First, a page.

Graduate studies at Western
|Abstract||Welcome to the world of cutting-edge math, physics, and neuroscience, where the search for the ultimate vacuum, the point of nothingness, ground zero of theory, has rendered the universe deep, rich, and juicy. "Modern physics has animated the void," says K. C. Cole in her entrancing journey into the heart of Nothing. Every time scientists and mathematicians think they have reached the ultimate void, new stuff appears: a black hole, an undulating string, an additional dimension of space or time, repulsive anti-gravity, universes that breed like bunnies. Cole's exploration at the edge of everything is as animated and exciting as the void itself. Take Cole's hand on this adventure into the unknown, and you'll come back informed, amused, and excited.|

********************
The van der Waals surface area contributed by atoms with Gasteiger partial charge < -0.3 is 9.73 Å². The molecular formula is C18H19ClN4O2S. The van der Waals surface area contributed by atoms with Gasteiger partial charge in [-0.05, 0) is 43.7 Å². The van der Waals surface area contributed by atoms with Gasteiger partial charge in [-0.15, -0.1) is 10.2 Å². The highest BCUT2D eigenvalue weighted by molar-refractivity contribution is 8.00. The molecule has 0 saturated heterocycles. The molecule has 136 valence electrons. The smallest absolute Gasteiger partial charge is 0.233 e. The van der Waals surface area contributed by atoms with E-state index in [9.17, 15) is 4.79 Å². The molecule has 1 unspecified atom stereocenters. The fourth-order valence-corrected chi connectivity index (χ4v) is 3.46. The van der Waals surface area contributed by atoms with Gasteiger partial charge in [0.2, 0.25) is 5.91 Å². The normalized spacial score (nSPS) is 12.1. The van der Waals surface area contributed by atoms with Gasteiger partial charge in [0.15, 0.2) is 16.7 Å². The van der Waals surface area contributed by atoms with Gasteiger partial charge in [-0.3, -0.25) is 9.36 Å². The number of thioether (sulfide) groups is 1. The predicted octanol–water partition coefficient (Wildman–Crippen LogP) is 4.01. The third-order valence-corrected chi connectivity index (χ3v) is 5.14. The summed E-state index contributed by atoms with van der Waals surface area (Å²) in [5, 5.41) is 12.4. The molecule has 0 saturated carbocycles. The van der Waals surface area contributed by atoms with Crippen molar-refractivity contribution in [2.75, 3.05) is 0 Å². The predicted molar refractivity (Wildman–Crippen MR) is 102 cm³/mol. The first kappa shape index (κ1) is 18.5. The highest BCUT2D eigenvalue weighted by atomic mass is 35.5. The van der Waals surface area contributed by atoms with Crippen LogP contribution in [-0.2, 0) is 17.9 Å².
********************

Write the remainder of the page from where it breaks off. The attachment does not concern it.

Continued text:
|Keywords||Physics Philosophy Nothing (Philosophy|
|Categories||categorize this paper)|
|Buy the book||$2.41 new (90% off) $12.44 direct from Amazon (23% off) Amazon page|
|Call number||QC6.C62 2001|
|Through your library||Configure|
Similar books and articles
Chuck Hillig (2007). Looking for God: Seeing the Whole in One. Sentient Publications.
Simon Saunders & Harvey R. Brown (eds.) (1991). The Philosophy of Vacuum. Oxford University Press.
Oliver Pooley (2006). A Hole Revolution, or Are We Back Where We Started? Studies in History and Philosophy of Science Part B 37 (2):372-380.
D. J. (2001). The Limits of Information. Studies in History and Philosophy of Science Part B 32 (4):511-524.
F. E. Close (2010). The Void. Sterling.
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Added to index2009-01-28
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